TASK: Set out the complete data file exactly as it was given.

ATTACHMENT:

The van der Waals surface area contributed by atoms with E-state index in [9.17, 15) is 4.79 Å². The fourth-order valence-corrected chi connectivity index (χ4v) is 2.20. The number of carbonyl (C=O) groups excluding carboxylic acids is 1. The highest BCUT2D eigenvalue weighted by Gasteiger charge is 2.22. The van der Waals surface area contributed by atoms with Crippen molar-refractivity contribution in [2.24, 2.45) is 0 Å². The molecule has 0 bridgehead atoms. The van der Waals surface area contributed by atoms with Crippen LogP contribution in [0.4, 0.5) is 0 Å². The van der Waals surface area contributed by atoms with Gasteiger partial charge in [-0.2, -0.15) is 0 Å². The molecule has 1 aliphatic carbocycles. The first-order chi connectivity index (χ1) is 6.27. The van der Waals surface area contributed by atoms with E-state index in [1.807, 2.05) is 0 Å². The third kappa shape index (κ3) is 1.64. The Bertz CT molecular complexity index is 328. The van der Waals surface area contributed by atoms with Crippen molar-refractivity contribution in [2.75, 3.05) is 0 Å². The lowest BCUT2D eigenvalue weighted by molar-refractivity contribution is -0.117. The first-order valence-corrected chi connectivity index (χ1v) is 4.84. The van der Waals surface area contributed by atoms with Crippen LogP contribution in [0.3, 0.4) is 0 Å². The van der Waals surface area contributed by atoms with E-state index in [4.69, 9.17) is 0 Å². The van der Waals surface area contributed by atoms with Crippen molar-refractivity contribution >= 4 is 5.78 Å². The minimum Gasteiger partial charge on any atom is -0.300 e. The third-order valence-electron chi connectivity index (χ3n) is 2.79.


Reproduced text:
The van der Waals surface area contributed by atoms with E-state index in [9.17, 15) is 4.79 Å². The fourth-order valence-corrected chi connectivity index (χ4v) is 2.20. The number of carbonyl (C=O) groups excluding carboxylic acids is 1. The highest BCUT2D eigenvalue weighted by Gasteiger charge is 2.22. The van der Waals surface area contributed by atoms with Crippen molar-refractivity contribution in [2.24, 2.45) is 0 Å². The molecule has 0 bridgehead atoms. The van der Waals surface area contributed by atoms with Crippen LogP contribution in [0.4, 0.5) is 0 Å². The van der Waals surface area contributed by atoms with Gasteiger partial charge in [-0.2, -0.15) is 0 Å². The molecule has 1 aliphatic carbocycles. The first-order chi connectivity index (χ1) is 6.27. The van der Waals surface area contributed by atoms with E-state index in [1.807, 2.05) is 0 Å². The third kappa shape index (κ3) is 1.64. The Bertz CT molecular complexity index is 328. The van der Waals surface area contributed by atoms with Crippen molar-refractivity contribution in [2.75, 3.05) is 0 Å². The lowest BCUT2D eigenvalue weighted by molar-refractivity contribution is -0.117. The first-order valence-corrected chi connectivity index (χ1v) is 4.84. The van der Waals surface area contributed by atoms with Crippen LogP contribution in [0.3, 0.4) is 0 Å². The van der Waals surface area contributed by atoms with E-state index in [4.69, 9.17) is 0 Å². The van der Waals surface area contributed by atoms with Crippen molar-refractivity contribution >= 4 is 5.78 Å². The minimum Gasteiger partial charge on any atom is -0.300 e. The third-order valence-electron chi connectivity index (χ3n) is 2.79.